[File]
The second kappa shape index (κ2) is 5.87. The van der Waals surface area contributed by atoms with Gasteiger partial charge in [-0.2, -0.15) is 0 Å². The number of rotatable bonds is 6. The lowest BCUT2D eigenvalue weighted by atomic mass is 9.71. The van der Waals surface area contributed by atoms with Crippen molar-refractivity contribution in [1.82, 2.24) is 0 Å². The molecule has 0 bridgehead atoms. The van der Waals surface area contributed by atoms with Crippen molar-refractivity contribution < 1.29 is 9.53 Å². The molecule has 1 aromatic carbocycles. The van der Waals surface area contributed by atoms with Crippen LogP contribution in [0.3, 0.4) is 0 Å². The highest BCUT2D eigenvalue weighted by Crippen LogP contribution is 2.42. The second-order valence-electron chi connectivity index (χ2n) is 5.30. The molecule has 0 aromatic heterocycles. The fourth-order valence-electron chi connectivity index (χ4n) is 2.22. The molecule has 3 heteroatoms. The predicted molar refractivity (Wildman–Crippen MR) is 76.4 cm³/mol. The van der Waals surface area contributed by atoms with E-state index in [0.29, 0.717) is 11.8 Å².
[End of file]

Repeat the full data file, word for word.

The second kappa shape index (κ2) is 5.87. The van der Waals surface area contributed by atoms with Gasteiger partial charge in [-0.2, -0.15) is 0 Å². The number of rotatable bonds is 6. The lowest BCUT2D eigenvalue weighted by atomic mass is 9.71. The van der Waals surface area contributed by atoms with Crippen molar-refractivity contribution in [1.82, 2.24) is 0 Å². The molecule has 0 bridgehead atoms. The van der Waals surface area contributed by atoms with Crippen molar-refractivity contribution < 1.29 is 9.53 Å². The molecule has 1 aromatic carbocycles. The van der Waals surface area contributed by atoms with Crippen LogP contribution in [0.3, 0.4) is 0 Å². The highest BCUT2D eigenvalue weighted by Crippen LogP contribution is 2.42. The second-order valence-electron chi connectivity index (χ2n) is 5.30. The molecule has 0 aromatic heterocycles. The fourth-order valence-electron chi connectivity index (χ4n) is 2.22. The molecule has 3 heteroatoms. The predicted molar refractivity (Wildman–Crippen MR) is 76.4 cm³/mol. The van der Waals surface area contributed by atoms with E-state index in [0.29, 0.717) is 11.8 Å².